US 7989054 B2
The invention relates to a method for digitally printing a polymer-coated paper or board (1), to a paper or board suitable for the method and to the production of a product package equipped with digital prints. During digital printing, printing ink particles are applied in an electric field to the printing surface formed of a polymer coating at locations corresponding to the print, and the printing ink is adhered to the printing surface by fusion with the aid of infrared radiation. In accordance with the invention, the paper or board (2) to be printed is equipped with an inner coating layer (3) containing electrically chargeable ethene acrylate copolymer, such as ethene methyl acrylate copolymer (EMA), and with a polyolefin-based outer shield layer (4) on top of this, which contains e.g. low-density polyethene (LDPE) and provides mechanical strength, forming the printing surface receiving the printing ink.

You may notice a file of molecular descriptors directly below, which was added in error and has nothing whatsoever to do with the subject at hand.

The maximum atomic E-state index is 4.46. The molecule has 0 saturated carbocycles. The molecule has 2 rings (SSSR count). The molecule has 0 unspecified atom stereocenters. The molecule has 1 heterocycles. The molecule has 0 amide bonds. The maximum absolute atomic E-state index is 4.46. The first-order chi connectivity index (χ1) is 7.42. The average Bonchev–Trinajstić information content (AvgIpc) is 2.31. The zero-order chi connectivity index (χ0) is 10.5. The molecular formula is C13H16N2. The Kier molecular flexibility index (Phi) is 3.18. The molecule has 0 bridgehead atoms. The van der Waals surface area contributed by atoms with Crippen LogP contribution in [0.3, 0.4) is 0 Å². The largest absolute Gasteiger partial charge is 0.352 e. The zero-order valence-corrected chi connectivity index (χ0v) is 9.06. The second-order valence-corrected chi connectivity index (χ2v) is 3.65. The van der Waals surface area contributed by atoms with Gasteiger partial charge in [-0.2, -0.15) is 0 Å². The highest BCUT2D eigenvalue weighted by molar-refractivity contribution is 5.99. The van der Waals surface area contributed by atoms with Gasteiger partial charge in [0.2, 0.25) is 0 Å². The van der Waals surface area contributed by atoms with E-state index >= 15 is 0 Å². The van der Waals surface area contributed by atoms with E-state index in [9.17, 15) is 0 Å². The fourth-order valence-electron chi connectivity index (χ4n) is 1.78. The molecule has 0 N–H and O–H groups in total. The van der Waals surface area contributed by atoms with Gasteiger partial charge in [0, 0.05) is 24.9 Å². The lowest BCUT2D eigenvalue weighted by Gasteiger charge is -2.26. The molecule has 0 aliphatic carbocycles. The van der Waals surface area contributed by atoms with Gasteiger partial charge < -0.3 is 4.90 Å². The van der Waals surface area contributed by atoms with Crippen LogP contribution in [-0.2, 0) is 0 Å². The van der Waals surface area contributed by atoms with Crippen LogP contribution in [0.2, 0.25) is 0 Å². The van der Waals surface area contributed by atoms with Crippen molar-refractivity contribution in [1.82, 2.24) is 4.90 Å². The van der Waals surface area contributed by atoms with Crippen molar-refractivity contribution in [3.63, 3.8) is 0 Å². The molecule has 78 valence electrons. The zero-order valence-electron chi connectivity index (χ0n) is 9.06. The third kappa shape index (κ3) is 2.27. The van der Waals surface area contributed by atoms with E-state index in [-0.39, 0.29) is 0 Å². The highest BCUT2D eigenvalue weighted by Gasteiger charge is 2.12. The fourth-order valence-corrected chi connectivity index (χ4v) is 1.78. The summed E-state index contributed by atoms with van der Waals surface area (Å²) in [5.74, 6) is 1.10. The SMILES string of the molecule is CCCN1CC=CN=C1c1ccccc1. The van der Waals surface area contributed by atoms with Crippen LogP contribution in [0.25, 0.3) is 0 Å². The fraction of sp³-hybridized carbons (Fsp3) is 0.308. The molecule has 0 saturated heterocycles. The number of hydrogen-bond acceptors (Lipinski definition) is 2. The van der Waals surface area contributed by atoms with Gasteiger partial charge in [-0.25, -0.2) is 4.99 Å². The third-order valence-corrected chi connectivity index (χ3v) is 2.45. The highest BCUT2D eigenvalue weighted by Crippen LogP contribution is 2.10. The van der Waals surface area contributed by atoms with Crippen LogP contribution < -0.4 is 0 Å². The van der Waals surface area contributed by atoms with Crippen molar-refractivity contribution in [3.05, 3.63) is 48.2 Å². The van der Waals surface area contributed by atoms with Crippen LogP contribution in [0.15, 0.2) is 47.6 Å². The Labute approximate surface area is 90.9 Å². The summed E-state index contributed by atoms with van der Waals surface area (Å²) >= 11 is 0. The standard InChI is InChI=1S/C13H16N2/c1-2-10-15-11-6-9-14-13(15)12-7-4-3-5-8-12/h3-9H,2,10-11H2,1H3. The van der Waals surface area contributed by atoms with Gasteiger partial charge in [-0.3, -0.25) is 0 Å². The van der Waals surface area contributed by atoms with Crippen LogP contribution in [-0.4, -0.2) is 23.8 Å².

1. A polymer-coated digitally printed paper or board, equipped with an electrically chargeable inner coating layer containing ethene acrylate copolymer and with an outer polyolefin-based shield layer adhered directly to this without any binder to provide mechanical strength, said outer layer forming the printing surface, and receiving the printing ink being adhered to the printing surface by fusion with the aid of infrared radiation.
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17. A product package equipped with prints, wherein a digitally printed polymer-coated packaging paper or board as in any one of preceding
The present application is a 37° C.F.R. §1.53(b) divisional of, and claims priority to, U.S. application Ser. No. 10/592,640, filed Sep. 13, 2006 now U.S. Pat. No. 7,695,772. Application Ser. No. 10/592,640 is the national phase under 35 U.S.C. §371 of International Application No. PCT/FI2005/000282, filed on Jun. 16, 2005. Priority is also claimed to Finnish application FI 20040840 filed Jun. 17, 2004. The entire contents of each of these applications is hereby incorporated by reference.
The invention relates to a method for digital printing of polymer-coated paper or board, in which printing ink particles are applied in an electric field to a printing surface formed of a polymer coating, corresponding to printing, and the printing ink is adhered to the printing surface by fusion with the aid of infrared radiation in order to form a print. The invention also comprises a paper or board suitable for the method and a method for producing a product package provided with digital prints.